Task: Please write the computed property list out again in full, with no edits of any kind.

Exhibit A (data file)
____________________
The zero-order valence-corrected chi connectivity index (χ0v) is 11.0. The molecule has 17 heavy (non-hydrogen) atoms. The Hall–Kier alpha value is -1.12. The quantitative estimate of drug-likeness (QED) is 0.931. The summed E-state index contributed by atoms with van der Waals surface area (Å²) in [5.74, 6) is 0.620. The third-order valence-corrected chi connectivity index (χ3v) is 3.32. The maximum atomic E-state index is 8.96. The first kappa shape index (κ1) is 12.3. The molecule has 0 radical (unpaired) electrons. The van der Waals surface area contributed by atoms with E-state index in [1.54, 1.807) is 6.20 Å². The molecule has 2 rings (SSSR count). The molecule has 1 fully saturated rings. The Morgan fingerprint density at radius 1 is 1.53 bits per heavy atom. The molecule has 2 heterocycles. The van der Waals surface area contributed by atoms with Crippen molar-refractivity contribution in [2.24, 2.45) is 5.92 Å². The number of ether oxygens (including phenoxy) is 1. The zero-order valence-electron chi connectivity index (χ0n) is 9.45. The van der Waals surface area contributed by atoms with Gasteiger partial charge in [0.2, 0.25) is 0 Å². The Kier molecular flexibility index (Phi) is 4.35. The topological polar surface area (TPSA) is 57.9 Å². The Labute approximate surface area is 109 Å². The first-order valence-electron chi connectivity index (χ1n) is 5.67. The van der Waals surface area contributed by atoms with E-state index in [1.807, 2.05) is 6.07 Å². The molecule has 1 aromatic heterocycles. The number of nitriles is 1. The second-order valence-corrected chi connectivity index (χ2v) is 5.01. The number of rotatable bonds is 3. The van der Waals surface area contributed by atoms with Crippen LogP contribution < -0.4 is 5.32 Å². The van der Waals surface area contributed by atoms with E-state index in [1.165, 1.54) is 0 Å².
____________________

The zero-order valence-corrected chi connectivity index (χ0v) is 11.0. The molecule has 17 heavy (non-hydrogen) atoms. The Hall–Kier alpha value is -1.12. The quantitative estimate of drug-likeness (QED) is 0.931. The summed E-state index contributed by atoms with van der Waals surface area (Å²) in [5.74, 6) is 0.620. The third-order valence-corrected chi connectivity index (χ3v) is 3.32. The maximum atomic E-state index is 8.96. The first kappa shape index (κ1) is 12.3. The molecule has 0 radical (unpaired) electrons. The van der Waals surface area contributed by atoms with E-state index in [1.54, 1.807) is 6.20 Å². The molecule has 2 rings (SSSR count). The molecule has 1 fully saturated rings. The Morgan fingerprint density at radius 1 is 1.53 bits per heavy atom. The molecule has 2 heterocycles. The van der Waals surface area contributed by atoms with Crippen molar-refractivity contribution in [2.24, 2.45) is 5.92 Å². The number of ether oxygens (including phenoxy) is 1. The zero-order valence-electron chi connectivity index (χ0n) is 9.45. The van der Waals surface area contributed by atoms with Gasteiger partial charge in [0.2, 0.25) is 0 Å². The Kier molecular flexibility index (Phi) is 4.35. The topological polar surface area (TPSA) is 57.9 Å². The Labute approximate surface area is 109 Å². The first-order valence-electron chi connectivity index (χ1n) is 5.67. The van der Waals surface area contributed by atoms with E-state index in [1.807, 2.05) is 6.07 Å². The molecule has 1 aromatic heterocycles. The number of nitriles is 1. The second-order valence-corrected chi connectivity index (χ2v) is 5.01. The number of rotatable bonds is 3. The van der Waals surface area contributed by atoms with Crippen LogP contribution < -0.4 is 5.32 Å². The van der Waals surface area contributed by atoms with E-state index in [1.165, 1.54) is 0 Å².